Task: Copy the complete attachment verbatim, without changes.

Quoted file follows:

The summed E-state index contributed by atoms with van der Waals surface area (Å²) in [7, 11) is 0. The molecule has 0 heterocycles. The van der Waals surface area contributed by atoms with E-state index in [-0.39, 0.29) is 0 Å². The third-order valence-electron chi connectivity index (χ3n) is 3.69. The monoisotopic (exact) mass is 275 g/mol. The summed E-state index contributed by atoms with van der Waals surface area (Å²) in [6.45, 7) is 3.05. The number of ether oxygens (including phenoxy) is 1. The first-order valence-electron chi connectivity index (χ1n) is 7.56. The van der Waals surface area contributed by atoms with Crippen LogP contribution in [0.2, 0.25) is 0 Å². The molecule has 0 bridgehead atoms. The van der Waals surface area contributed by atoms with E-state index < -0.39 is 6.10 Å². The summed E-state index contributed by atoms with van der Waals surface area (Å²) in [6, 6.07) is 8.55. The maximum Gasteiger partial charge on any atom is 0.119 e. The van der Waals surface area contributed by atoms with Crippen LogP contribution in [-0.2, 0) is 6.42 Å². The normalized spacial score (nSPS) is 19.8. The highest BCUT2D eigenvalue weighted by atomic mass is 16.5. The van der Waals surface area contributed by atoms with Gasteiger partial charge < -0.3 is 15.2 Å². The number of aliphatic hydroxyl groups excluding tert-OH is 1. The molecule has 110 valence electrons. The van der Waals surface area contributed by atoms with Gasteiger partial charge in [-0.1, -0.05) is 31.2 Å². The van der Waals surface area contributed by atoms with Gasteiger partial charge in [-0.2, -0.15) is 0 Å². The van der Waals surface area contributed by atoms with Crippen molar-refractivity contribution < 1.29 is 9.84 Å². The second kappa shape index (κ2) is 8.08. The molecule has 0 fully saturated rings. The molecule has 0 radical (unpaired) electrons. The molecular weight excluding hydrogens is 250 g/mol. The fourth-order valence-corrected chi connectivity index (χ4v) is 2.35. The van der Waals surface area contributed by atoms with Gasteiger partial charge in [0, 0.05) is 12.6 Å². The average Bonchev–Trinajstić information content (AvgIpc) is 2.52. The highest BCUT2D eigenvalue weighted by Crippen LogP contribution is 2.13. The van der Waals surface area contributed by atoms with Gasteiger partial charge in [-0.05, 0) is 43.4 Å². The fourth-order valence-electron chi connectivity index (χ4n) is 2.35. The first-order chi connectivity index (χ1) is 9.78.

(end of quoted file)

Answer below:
The summed E-state index contributed by atoms with van der Waals surface area (Å²) in [7, 11) is 0. The molecule has 0 heterocycles. The van der Waals surface area contributed by atoms with E-state index in [-0.39, 0.29) is 0 Å². The third-order valence-electron chi connectivity index (χ3n) is 3.69. The monoisotopic (exact) mass is 275 g/mol. The summed E-state index contributed by atoms with van der Waals surface area (Å²) in [6.45, 7) is 3.05. The number of ether oxygens (including phenoxy) is 1. The first-order valence-electron chi connectivity index (χ1n) is 7.56. The van der Waals surface area contributed by atoms with Crippen LogP contribution in [0.2, 0.25) is 0 Å². The molecule has 0 bridgehead atoms. The van der Waals surface area contributed by atoms with E-state index < -0.39 is 6.10 Å². The summed E-state index contributed by atoms with van der Waals surface area (Å²) in [6, 6.07) is 8.55. The maximum Gasteiger partial charge on any atom is 0.119 e. The van der Waals surface area contributed by atoms with Crippen LogP contribution in [-0.2, 0) is 6.42 Å². The normalized spacial score (nSPS) is 19.8. The highest BCUT2D eigenvalue weighted by atomic mass is 16.5. The van der Waals surface area contributed by atoms with Gasteiger partial charge < -0.3 is 15.2 Å². The number of aliphatic hydroxyl groups excluding tert-OH is 1. The molecule has 110 valence electrons. The van der Waals surface area contributed by atoms with Gasteiger partial charge in [-0.1, -0.05) is 31.2 Å². The van der Waals surface area contributed by atoms with Gasteiger partial charge in [-0.2, -0.15) is 0 Å². The van der Waals surface area contributed by atoms with Crippen molar-refractivity contribution < 1.29 is 9.84 Å². The second kappa shape index (κ2) is 8.08. The molecule has 0 fully saturated rings. The molecule has 0 radical (unpaired) electrons. The molecular weight excluding hydrogens is 250 g/mol. The fourth-order valence-corrected chi connectivity index (χ4v) is 2.35. The van der Waals surface area contributed by atoms with Gasteiger partial charge in [0, 0.05) is 12.6 Å². The average Bonchev–Trinajstić information content (AvgIpc) is 2.52. The highest BCUT2D eigenvalue weighted by Crippen LogP contribution is 2.13. The van der Waals surface area contributed by atoms with Gasteiger partial charge in [-0.05, 0) is 43.4 Å². The fourth-order valence-electron chi connectivity index (χ4n) is 2.35. The first-order chi connectivity index (χ1) is 9.78.